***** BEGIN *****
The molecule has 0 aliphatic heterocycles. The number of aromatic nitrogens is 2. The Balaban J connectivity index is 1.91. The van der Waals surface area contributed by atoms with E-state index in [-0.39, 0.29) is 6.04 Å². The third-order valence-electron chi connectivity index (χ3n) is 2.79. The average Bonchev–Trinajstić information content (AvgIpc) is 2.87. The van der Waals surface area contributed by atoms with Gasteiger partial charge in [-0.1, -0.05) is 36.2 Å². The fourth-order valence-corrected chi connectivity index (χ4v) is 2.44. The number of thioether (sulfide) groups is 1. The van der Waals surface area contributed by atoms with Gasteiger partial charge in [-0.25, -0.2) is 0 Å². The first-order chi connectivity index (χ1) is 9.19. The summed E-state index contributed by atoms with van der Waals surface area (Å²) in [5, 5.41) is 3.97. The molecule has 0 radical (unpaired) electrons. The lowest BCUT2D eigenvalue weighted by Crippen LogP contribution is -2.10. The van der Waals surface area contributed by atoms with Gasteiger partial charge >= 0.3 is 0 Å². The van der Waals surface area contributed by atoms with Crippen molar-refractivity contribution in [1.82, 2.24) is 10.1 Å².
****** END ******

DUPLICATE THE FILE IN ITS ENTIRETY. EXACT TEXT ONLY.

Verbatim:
The molecule has 0 aliphatic heterocycles. The number of aromatic nitrogens is 2. The Balaban J connectivity index is 1.91. The van der Waals surface area contributed by atoms with E-state index in [-0.39, 0.29) is 6.04 Å². The third-order valence-electron chi connectivity index (χ3n) is 2.79. The average Bonchev–Trinajstić information content (AvgIpc) is 2.87. The van der Waals surface area contributed by atoms with Gasteiger partial charge in [-0.1, -0.05) is 36.2 Å². The fourth-order valence-corrected chi connectivity index (χ4v) is 2.44. The number of thioether (sulfide) groups is 1. The van der Waals surface area contributed by atoms with Gasteiger partial charge in [-0.25, -0.2) is 0 Å². The first-order chi connectivity index (χ1) is 9.19. The summed E-state index contributed by atoms with van der Waals surface area (Å²) in [5, 5.41) is 3.97. The molecule has 0 radical (unpaired) electrons. The lowest BCUT2D eigenvalue weighted by Crippen LogP contribution is -2.10. The van der Waals surface area contributed by atoms with Gasteiger partial charge >= 0.3 is 0 Å². The van der Waals surface area contributed by atoms with Crippen molar-refractivity contribution in [1.82, 2.24) is 10.1 Å².